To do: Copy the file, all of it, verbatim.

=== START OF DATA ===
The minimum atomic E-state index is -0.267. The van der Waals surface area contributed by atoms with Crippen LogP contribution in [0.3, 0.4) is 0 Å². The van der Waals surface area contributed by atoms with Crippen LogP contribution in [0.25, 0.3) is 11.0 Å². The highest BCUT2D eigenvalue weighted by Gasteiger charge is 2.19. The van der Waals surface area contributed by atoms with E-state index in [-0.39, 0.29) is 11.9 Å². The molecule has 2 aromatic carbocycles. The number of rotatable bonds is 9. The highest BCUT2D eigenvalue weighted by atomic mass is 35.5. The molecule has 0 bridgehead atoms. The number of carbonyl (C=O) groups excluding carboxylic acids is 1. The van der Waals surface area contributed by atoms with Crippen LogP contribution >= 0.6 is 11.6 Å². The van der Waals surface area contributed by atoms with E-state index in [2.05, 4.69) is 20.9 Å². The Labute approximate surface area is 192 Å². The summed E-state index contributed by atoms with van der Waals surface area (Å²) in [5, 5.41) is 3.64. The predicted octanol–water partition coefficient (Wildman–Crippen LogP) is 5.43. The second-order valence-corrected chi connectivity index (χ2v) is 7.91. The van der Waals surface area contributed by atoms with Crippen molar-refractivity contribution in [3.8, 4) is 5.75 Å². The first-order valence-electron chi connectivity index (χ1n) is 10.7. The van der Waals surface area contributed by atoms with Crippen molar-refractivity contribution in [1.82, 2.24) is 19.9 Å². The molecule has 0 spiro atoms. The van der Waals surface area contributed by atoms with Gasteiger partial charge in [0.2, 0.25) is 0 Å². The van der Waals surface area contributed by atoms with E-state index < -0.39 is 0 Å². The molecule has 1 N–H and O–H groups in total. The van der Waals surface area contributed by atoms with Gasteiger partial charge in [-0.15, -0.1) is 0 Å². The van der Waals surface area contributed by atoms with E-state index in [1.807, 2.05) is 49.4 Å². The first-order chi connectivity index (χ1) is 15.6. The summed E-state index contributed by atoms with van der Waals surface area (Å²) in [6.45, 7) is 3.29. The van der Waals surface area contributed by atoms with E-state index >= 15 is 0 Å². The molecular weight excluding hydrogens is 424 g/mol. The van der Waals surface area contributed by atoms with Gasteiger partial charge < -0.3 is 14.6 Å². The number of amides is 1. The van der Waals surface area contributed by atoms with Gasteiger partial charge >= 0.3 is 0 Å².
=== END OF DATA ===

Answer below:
The minimum atomic E-state index is -0.267. The van der Waals surface area contributed by atoms with Crippen LogP contribution in [0.3, 0.4) is 0 Å². The van der Waals surface area contributed by atoms with Crippen LogP contribution in [0.25, 0.3) is 11.0 Å². The highest BCUT2D eigenvalue weighted by Gasteiger charge is 2.19. The van der Waals surface area contributed by atoms with E-state index in [-0.39, 0.29) is 11.9 Å². The molecule has 2 aromatic carbocycles. The number of rotatable bonds is 9. The highest BCUT2D eigenvalue weighted by atomic mass is 35.5. The molecule has 0 bridgehead atoms. The number of carbonyl (C=O) groups excluding carboxylic acids is 1. The van der Waals surface area contributed by atoms with Crippen LogP contribution >= 0.6 is 11.6 Å². The van der Waals surface area contributed by atoms with E-state index in [2.05, 4.69) is 20.9 Å². The Labute approximate surface area is 192 Å². The summed E-state index contributed by atoms with van der Waals surface area (Å²) in [5, 5.41) is 3.64. The predicted octanol–water partition coefficient (Wildman–Crippen LogP) is 5.43. The second-order valence-corrected chi connectivity index (χ2v) is 7.91. The van der Waals surface area contributed by atoms with Crippen molar-refractivity contribution in [3.8, 4) is 5.75 Å². The first-order valence-electron chi connectivity index (χ1n) is 10.7. The van der Waals surface area contributed by atoms with Crippen molar-refractivity contribution in [1.82, 2.24) is 19.9 Å². The molecule has 0 spiro atoms. The van der Waals surface area contributed by atoms with Gasteiger partial charge in [0.2, 0.25) is 0 Å². The van der Waals surface area contributed by atoms with E-state index < -0.39 is 0 Å². The molecule has 1 N–H and O–H groups in total. The van der Waals surface area contributed by atoms with Gasteiger partial charge in [-0.15, -0.1) is 0 Å². The van der Waals surface area contributed by atoms with E-state index in [1.807, 2.05) is 49.4 Å². The first-order chi connectivity index (χ1) is 15.6. The summed E-state index contributed by atoms with van der Waals surface area (Å²) in [6.45, 7) is 3.29. The van der Waals surface area contributed by atoms with E-state index >= 15 is 0 Å². The molecular weight excluding hydrogens is 424 g/mol. The van der Waals surface area contributed by atoms with Gasteiger partial charge < -0.3 is 14.6 Å². The number of amides is 1. The van der Waals surface area contributed by atoms with Gasteiger partial charge >= 0.3 is 0 Å².